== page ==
• Meshmixer. A free tool from Autodesk for meshmixing, sculpting and support generation.
  • Sculpt+. This part of the Autodesk "123" series. As of 2014, available for Apple and Android tablets. For work on PCs, see Meshmixer above.

4.8 Special purpose

  • Sweet Home 3D is a Java-based, interior design Java application for quickly choosing and placing furniture on a house 2D plan drawn by the end-user, with a 3D preview. See the homepage for more information. (working, free as of 11/2010)
  • Makehuman free software for the modelling of 3-Dimensional humanoid characters.

4.9 Converters

Digital elevation models (DEM)

  • Terrain2STL. Online service that creates an STL Map from a selected google map surface.

See 3D printing of digital elevation models for more information, including tutorials.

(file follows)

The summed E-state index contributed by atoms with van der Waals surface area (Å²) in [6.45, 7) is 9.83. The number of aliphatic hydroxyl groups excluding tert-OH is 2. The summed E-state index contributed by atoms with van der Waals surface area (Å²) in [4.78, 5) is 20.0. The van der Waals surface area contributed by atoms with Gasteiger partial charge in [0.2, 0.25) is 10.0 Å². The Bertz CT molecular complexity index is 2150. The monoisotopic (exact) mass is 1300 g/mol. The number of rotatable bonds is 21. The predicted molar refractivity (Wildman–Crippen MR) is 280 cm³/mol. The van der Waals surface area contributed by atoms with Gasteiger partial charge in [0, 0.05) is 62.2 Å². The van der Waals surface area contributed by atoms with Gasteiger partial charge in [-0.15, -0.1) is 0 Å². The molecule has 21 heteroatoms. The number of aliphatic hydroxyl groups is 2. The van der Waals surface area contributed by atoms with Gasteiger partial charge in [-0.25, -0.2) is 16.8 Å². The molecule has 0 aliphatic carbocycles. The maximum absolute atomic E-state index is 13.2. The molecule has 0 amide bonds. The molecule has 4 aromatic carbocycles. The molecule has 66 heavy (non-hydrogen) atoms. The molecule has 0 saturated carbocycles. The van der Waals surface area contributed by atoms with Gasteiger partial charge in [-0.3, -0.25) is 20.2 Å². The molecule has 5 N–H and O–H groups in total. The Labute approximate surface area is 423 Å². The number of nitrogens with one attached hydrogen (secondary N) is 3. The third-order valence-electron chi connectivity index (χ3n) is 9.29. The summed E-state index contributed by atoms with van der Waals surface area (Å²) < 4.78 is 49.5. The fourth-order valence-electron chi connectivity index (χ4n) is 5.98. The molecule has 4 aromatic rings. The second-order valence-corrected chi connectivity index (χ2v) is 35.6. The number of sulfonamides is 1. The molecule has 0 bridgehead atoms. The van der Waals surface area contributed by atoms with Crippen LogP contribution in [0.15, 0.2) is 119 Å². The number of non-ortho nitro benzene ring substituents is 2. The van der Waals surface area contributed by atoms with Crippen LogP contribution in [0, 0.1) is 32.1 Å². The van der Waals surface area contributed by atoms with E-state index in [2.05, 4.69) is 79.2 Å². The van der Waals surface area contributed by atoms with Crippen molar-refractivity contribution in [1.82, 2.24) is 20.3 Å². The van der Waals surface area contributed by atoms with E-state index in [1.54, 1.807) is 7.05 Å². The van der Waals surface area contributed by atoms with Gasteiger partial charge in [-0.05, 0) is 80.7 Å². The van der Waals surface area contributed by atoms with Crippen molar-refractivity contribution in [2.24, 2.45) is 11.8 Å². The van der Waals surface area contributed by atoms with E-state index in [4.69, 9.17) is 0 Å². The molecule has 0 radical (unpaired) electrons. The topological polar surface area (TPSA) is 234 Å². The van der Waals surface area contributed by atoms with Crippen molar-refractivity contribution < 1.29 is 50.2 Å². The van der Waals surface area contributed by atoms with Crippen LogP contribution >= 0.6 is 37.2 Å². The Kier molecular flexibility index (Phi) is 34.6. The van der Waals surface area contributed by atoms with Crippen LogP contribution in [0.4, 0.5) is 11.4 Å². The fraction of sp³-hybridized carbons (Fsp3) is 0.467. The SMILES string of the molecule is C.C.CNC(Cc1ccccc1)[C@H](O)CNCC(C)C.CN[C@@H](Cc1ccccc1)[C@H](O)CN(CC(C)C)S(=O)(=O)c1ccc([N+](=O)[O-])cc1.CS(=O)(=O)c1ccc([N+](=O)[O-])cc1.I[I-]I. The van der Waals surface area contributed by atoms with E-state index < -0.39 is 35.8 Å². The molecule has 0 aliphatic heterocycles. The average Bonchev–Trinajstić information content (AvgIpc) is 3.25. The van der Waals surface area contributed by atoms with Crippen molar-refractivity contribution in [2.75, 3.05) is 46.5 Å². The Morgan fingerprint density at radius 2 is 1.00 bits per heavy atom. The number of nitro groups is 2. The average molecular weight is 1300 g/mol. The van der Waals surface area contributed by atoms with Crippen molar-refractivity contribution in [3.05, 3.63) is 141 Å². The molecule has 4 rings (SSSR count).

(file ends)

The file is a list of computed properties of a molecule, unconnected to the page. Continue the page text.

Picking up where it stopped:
General purpose

  • Meshlab (see above) can convert from into many other formats


  • Mineways, (quote) lets you export your Minecraft creations into files you can use for making images, movies, or 3D prints. It is a free, open-source program for exporting your Minecraft models for 3D printing on your own printer or through a service such as Shapeways or Sculpteo, viewing on the web through Sketchfab, and rendering with Blender, 3DS MAX, Maya, Cinema 4D, or other rendering system.

5 3D Model assets

See 3D assets if your are looking for links to repositories

6 Links

7 Bibliography